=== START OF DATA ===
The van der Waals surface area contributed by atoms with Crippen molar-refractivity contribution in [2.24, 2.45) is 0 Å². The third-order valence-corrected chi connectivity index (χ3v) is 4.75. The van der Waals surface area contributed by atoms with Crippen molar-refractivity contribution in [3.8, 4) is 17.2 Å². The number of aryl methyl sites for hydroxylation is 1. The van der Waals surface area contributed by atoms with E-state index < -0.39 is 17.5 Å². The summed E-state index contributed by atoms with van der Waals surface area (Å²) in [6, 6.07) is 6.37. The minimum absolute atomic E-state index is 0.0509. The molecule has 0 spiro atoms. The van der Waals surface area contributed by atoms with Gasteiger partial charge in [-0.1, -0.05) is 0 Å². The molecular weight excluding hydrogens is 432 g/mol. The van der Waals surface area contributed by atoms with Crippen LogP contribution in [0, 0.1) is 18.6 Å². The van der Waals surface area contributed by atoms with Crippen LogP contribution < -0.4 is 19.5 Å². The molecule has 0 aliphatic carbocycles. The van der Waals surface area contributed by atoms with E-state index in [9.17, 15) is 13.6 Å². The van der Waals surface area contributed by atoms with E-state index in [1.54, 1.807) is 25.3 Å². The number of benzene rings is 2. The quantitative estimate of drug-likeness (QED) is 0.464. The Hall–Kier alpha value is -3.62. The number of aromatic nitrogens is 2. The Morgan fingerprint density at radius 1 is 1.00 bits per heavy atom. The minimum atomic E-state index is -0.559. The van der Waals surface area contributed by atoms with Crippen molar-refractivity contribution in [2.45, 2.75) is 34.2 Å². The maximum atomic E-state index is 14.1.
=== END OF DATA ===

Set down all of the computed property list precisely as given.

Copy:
The van der Waals surface area contributed by atoms with Crippen molar-refractivity contribution in [2.24, 2.45) is 0 Å². The third-order valence-corrected chi connectivity index (χ3v) is 4.75. The van der Waals surface area contributed by atoms with Crippen molar-refractivity contribution in [3.8, 4) is 17.2 Å². The number of aryl methyl sites for hydroxylation is 1. The van der Waals surface area contributed by atoms with E-state index < -0.39 is 17.5 Å². The summed E-state index contributed by atoms with van der Waals surface area (Å²) in [6, 6.07) is 6.37. The minimum absolute atomic E-state index is 0.0509. The molecule has 0 spiro atoms. The van der Waals surface area contributed by atoms with Gasteiger partial charge in [-0.1, -0.05) is 0 Å². The molecular weight excluding hydrogens is 432 g/mol. The van der Waals surface area contributed by atoms with Crippen LogP contribution in [0, 0.1) is 18.6 Å². The van der Waals surface area contributed by atoms with Crippen LogP contribution < -0.4 is 19.5 Å². The molecule has 0 aliphatic carbocycles. The van der Waals surface area contributed by atoms with E-state index in [9.17, 15) is 13.6 Å². The van der Waals surface area contributed by atoms with E-state index in [1.54, 1.807) is 25.3 Å². The number of benzene rings is 2. The quantitative estimate of drug-likeness (QED) is 0.464. The Hall–Kier alpha value is -3.62. The number of aromatic nitrogens is 2. The Morgan fingerprint density at radius 1 is 1.00 bits per heavy atom. The minimum atomic E-state index is -0.559. The van der Waals surface area contributed by atoms with Crippen molar-refractivity contribution in [2.45, 2.75) is 34.2 Å². The maximum atomic E-state index is 14.1.